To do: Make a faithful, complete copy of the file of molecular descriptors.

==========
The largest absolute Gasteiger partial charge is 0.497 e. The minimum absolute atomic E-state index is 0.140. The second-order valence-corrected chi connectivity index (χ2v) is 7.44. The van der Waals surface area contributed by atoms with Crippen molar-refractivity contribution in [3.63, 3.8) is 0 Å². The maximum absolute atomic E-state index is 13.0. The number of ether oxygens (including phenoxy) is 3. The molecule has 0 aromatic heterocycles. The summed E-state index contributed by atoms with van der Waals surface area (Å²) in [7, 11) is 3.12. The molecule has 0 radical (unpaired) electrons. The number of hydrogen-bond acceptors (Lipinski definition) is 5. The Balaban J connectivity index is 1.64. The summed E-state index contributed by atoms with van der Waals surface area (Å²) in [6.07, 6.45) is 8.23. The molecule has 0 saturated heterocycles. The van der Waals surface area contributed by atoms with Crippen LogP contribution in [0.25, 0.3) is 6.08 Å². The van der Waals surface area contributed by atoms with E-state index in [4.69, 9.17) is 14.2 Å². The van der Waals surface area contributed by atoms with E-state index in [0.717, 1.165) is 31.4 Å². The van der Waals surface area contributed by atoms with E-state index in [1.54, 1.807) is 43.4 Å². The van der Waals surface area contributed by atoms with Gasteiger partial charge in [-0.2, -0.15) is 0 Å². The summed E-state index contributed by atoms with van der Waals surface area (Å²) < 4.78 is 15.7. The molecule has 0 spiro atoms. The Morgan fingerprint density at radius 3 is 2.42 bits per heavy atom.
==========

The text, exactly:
The largest absolute Gasteiger partial charge is 0.497 e. The minimum absolute atomic E-state index is 0.140. The second-order valence-corrected chi connectivity index (χ2v) is 7.44. The van der Waals surface area contributed by atoms with Crippen molar-refractivity contribution in [3.63, 3.8) is 0 Å². The maximum absolute atomic E-state index is 13.0. The number of ether oxygens (including phenoxy) is 3. The molecule has 0 aromatic heterocycles. The summed E-state index contributed by atoms with van der Waals surface area (Å²) in [7, 11) is 3.12. The molecule has 0 radical (unpaired) electrons. The number of hydrogen-bond acceptors (Lipinski definition) is 5. The Balaban J connectivity index is 1.64. The summed E-state index contributed by atoms with van der Waals surface area (Å²) in [6.07, 6.45) is 8.23. The molecule has 0 saturated heterocycles. The van der Waals surface area contributed by atoms with Crippen LogP contribution in [0.25, 0.3) is 6.08 Å². The van der Waals surface area contributed by atoms with E-state index in [4.69, 9.17) is 14.2 Å². The van der Waals surface area contributed by atoms with E-state index in [0.717, 1.165) is 31.4 Å². The van der Waals surface area contributed by atoms with E-state index in [1.54, 1.807) is 43.4 Å². The van der Waals surface area contributed by atoms with Gasteiger partial charge in [-0.2, -0.15) is 0 Å². The summed E-state index contributed by atoms with van der Waals surface area (Å²) < 4.78 is 15.7. The molecule has 0 spiro atoms. The Morgan fingerprint density at radius 3 is 2.42 bits per heavy atom.